It may sound otherwise on their sonic masterpieces, but the Beatles were just four guys. Four incredibly talented guys to be sure, but just a quartet.
Now imagine if they had a backup band of musician’s musicians, including horns, strings, even a harp. This might give you an idea of what things will sound like when the Fab Faux perform on Saturday, October 16, at the State Theater in New Brunswick, accompanied by the Hogs Head Horns and Creme Tangerine strings.
Praised by David Fricke of Rolling Stone magazine as “the greatest Beatles cover band,” this quintet of New York-based musicians includes Rich Pagano on drums and lead vocals, Frank Agnello on guitar, keyboardist/guitarist Jack Petruzzelli, guitarist Jimmy Vivino, and Will Lee on bass.
Longtime fans of the Late Show with David Letterman will recognize Lee as the bassist for the CBS Orchestra. Vivino was the music director for Late Night with Conan O’Brien, as well as a member of the Max Weinberg 7. Pagano, Petruzzelli, and Agnello are also much in-demand studio musicians and producers, working with the likes of Ian Hunter, David Johansen, Ray Davies, Rufus Wainwright, Marshall Crenshaw, and Patti Smith.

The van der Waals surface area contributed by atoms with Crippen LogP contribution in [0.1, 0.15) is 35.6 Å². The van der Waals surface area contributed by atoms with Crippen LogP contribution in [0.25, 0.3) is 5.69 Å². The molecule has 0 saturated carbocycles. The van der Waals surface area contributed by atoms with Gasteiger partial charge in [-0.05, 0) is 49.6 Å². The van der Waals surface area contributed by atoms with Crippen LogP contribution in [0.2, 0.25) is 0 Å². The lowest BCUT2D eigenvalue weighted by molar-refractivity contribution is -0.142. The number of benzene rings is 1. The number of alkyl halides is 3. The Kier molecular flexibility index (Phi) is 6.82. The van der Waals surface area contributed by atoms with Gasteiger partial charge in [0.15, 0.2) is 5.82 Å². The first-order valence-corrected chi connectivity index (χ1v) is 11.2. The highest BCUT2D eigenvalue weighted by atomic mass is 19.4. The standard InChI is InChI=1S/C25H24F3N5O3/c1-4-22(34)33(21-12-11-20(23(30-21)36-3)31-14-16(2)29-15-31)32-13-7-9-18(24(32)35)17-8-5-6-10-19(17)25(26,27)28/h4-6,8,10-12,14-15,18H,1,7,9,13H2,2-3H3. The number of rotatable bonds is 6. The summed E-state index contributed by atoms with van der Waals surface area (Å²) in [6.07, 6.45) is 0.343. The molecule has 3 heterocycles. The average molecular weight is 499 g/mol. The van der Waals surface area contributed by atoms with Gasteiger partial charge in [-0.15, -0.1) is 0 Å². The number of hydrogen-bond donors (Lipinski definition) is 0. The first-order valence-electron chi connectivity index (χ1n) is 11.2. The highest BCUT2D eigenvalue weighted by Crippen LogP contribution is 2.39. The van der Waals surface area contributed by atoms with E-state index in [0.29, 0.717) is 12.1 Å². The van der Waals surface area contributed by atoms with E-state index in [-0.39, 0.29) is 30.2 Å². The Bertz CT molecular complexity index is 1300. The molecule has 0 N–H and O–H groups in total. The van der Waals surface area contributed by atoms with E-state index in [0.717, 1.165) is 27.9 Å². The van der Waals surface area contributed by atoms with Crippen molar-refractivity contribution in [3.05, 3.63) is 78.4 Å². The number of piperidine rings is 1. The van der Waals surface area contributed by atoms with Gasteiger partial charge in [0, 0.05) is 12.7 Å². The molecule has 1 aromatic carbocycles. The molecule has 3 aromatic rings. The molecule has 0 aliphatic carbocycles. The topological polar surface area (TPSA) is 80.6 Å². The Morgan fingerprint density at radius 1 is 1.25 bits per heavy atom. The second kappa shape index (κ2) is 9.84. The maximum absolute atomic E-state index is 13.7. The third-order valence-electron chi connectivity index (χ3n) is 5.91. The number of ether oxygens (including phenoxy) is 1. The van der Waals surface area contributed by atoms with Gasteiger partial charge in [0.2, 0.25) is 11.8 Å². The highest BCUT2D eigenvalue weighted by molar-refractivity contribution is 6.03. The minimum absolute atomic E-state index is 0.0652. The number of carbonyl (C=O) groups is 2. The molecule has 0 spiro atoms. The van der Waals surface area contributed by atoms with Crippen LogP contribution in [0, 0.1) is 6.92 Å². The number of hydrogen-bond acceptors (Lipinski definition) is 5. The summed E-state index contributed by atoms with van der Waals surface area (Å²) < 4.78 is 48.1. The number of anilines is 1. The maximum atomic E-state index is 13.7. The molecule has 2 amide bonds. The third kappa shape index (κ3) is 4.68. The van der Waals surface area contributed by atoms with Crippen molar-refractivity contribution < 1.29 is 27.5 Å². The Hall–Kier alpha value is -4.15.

Pagano is a noted producer and a gifted songwriter, who released his critically acclaimed debut solo album, Rich Pagano and the SugarCane Cups, in 2009, recorded at his New Calcutta studio in Manhattan. A live album from his recent solo tour is in the works.
The personnel among the horns and strings are no slouches either, comprised of musicians who have played with Blood, Sweat, and Tears, the Blues Brothers, and the Saturday Night Live band. All the band members sing as well, which makes for some lush live harmony.
Don’t look for mop-top wigs or Sgt. Pepper-style psychedelic costumes, though. The Fab Faux are not about the staging or clothes: they’re about the music. Their shows are an inspired re-discovery of the Beatles’ musical magic, and the Fab Faux tackle the group’s most demanding material live onstage, with super attention to details: for example, listen for the piccolo trumpet solo in “Penny Lane.”